This was written after I completed a five mile hike and then picked up a volume of Elizabeth Bishop's poetry to enjoy once again on a sunny afternoon. My answer to Bishop's poem, One Art. In this thing called losing, Bishop said we become masters And that losing isn’t a disaster. No, Not a disaster. Losing socks and such stuff. I’ve lost earrings, bracelets, Expensive ones too, didn’t care Beyond maybe a minute or two. And no pain beyond a stab of nostalgia Did I have upon saying goodbye To three houses and two cities. And yes, it was no disaster To bury my mother, A father who really wasn’t, The man who really was, First one brother, then the other, Then lastly, a wife. With each, my body and soul Savaged by a hurricane, catastrophic, yes. But no, no disaster. Except perhaps, yes, I’ll admit, A tiny bit of soul eroded From the waves of each hurricane Breaking over me as I buried each. And nothing, nothing did I master. Except, maybe this— I did not look for them Since they were gone, Emptied of this earth. Now, there is you and I look for you In everything I do-- Every sunset Every sunrise Every in between time. I look for you in strangers, In cars I pass along the street. I look for you at festivals, In films I see. I look for you in places, In the sky of Ruidoso, In bars, In restaurants, In the eyes of strangers, I look for you. I look for you in all this. And in this thing Called losing, In which I am well-schooled, As are we all, I have tried to make an art, To make an art of all this loss. Yes, this may be no real disaster, But Bishop lied. There is no art in losing, No art at all, That I can find to master.
The wind and rain stopped by last night, Had a few minor temper tantrums outside As I stood watching from the door. They slapped the trees limbs around a bit And kicked at bits of loose trash in the street. Nothing more violent than that. No pushing down trees. No pummeling hail. Rather calm for a storm. Yet it killed the heat of summer, Murdering it without a hint of passion And ushering in a cold windy day To begin the fall to winter. At dawn, I stand here, Warming myself With this cup of coffee, Mourning a summer That passed without passion.
The requiem played So softly in the background. Our words stuttered to a halt, And we listened to this-- The breath between words Not said in the silence Between us. All the while the strains of the requiem Filled the ever widening space Between the words of lies and truths In the deafening silence. To relieve the pressure in our ears We talked of all the daily banalities Of work, of dinner, of lunches, Of the silly things the dogs have done That made us laugh. We talked over each other Stumbling in a strange vocal dance Until finally tripping into silence Before a final goodbye is said With your lies and my truth unclaimed. But the requiem played still-- And then silence.
A ghost limb, removed,
The craving for
The softness of your skin,
The warmth and smell of you
A host of phantom feeling
Deep within the ghost limb
In the center of my chest.
What we know of words upon a page Read, learned over again until sated In the richness found. Then turn to the electronic blue haze Where even words resonate, echoing fade. For the sweetest lies, a believer craves. Then scrolling over plastic flowers dancing, The words of a lover’s refrain found Written once too often In wooing others On the same blank cards With pictures of bears. The words like Cheap plated jewelry’s shine Turn black in the bitterness On the day some thought Something pure, pristine was born. Then, finally, is it known the words Of the poetic, the romantic Are but rhetoric and lies Written and said More than once But promised For one. The gravity, the gravity A black hole.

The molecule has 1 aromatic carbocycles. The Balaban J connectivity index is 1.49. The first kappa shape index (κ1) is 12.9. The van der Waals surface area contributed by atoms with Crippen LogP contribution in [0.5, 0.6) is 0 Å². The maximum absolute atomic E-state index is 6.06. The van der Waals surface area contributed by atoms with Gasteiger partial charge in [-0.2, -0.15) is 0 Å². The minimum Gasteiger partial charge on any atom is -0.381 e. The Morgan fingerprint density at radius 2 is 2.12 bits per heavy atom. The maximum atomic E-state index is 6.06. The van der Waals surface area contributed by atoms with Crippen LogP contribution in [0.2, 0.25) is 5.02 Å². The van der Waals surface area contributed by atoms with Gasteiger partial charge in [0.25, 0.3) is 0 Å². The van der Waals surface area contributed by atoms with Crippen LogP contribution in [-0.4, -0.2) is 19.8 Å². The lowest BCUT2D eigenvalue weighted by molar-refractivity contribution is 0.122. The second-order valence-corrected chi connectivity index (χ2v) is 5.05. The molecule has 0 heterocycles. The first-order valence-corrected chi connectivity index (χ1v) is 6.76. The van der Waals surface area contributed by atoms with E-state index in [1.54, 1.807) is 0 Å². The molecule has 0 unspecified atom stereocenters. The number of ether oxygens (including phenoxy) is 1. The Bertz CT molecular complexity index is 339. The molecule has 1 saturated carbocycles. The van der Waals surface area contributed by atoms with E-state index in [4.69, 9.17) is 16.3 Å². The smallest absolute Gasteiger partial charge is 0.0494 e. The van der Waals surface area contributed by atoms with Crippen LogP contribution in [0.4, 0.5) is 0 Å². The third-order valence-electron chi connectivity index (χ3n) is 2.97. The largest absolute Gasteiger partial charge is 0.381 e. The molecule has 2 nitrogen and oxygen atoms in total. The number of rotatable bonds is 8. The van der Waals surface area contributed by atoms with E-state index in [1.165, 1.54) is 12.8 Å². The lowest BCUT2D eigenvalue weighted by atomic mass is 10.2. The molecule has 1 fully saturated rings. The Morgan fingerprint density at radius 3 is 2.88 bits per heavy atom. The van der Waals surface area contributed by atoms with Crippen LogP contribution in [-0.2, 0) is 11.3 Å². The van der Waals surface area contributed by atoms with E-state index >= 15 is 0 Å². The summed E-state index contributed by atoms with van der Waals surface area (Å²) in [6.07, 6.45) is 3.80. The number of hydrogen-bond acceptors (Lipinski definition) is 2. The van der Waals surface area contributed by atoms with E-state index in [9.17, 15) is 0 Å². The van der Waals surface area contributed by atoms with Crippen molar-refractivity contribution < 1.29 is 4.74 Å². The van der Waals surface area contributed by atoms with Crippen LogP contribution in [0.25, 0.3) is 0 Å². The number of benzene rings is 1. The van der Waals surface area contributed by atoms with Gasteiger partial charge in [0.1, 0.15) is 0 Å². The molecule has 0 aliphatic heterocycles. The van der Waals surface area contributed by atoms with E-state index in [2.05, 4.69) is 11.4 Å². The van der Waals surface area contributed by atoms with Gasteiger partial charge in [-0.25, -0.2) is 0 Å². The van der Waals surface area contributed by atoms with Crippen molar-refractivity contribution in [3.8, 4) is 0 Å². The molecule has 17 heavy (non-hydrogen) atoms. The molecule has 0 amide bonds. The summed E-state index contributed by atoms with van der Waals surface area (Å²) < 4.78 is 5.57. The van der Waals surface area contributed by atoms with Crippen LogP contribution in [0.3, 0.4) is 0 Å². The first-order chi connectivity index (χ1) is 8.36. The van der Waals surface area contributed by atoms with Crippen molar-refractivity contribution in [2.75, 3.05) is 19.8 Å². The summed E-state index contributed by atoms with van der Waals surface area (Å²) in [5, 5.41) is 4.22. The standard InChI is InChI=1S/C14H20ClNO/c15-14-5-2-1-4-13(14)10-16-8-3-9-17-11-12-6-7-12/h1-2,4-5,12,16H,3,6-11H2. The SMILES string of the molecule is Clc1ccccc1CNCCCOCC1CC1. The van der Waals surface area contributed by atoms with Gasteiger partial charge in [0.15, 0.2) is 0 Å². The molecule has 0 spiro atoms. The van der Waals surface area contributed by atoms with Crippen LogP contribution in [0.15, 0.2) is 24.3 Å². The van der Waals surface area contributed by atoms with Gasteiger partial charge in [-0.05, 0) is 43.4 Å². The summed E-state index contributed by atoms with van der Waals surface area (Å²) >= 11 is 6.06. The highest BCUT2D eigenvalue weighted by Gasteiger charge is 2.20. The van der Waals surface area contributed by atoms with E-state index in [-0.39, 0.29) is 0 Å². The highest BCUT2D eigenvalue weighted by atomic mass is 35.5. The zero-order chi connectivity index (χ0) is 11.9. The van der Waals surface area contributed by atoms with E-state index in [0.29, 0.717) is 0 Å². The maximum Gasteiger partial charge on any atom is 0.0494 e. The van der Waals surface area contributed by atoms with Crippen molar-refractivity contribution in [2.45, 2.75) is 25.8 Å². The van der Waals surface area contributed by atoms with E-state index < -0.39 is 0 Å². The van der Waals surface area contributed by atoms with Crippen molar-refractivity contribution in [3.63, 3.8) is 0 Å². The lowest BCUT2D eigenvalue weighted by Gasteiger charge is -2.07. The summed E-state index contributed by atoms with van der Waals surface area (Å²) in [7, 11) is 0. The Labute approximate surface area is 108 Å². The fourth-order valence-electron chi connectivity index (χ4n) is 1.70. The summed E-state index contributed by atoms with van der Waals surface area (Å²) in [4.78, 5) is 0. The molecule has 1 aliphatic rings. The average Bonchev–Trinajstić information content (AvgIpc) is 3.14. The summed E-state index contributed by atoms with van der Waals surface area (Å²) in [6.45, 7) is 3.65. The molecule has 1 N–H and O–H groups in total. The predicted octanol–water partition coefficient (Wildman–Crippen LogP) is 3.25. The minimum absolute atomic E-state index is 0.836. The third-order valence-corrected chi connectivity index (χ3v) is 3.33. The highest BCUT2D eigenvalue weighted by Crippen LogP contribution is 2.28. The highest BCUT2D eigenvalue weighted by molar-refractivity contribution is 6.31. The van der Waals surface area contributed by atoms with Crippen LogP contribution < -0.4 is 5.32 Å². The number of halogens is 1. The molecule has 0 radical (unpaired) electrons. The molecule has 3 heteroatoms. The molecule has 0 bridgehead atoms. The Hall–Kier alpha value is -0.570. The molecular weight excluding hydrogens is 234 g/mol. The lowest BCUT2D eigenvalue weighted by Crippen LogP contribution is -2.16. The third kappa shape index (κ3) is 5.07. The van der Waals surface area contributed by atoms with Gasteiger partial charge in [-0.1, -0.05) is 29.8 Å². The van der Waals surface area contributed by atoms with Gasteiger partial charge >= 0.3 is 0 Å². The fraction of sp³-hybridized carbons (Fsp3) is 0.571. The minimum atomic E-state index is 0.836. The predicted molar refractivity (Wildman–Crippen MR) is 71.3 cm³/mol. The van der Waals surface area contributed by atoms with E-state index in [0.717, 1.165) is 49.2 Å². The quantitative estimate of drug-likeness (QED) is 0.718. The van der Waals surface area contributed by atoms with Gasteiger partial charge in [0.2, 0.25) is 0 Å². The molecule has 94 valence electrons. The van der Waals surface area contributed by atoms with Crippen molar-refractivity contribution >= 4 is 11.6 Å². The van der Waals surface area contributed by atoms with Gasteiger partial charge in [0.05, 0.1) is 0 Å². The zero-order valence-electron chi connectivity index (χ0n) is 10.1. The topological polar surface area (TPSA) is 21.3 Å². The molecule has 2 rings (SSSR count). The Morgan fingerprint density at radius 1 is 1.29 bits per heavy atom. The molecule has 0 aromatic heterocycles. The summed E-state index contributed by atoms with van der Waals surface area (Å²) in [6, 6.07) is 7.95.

Should I buy
That pack of cigarettes?
God knows I want too.
The store clerk
Stares at me
As if I’ve lost my mind.
I nearly answer—
Yes, I have and other things too.
I just want to feel the smoke
Rush through my lungs.
Skimming, skipping, speeding
The way pictures crash the dam of my heart.
I am flooded.
I’d rather be flooded with waves of nicotine.
Yes, it’d be a blessing to drown in nicotine.
Reveling in the stench of smoke
Would help dull this taste of bitterness,
Would dull this craving for a sweetness
I can no longer have.
And why not?
What’s it all matter now?
A slow roll kind of Catholic suicide.
How long could it take?
I mean, really, at this stage?
“Ma’am, can I help you with somethin’ else?”
Says the clerk behind the counter.
I am still standing there,
The crazy lady,
Trying to wring the water out
Of the water bottle I just bought.
“No, thank you,” as I walk away.
So, no slow roll Catholic suicide.
At least, starting not today.
But this patch of bitter taste,
This patch of craving for a sweetness,
Are sewn with double stitched seams
On the underside
Of my skin.
While watching a mother and her child at play
Wrapped in the delight of each other
She gives her boy a gentle toss
His tiny arms wide, wing-like
As if in flight
She’s a safety net
As he lands lightly in her hands
Their eyes lock, sparkling
Wrapped in the miracle of each other
His arms wind about her neck
His glistening golden head rests upon her shoulder
And this hole, this longing inside remembers
The rapture between a mother and child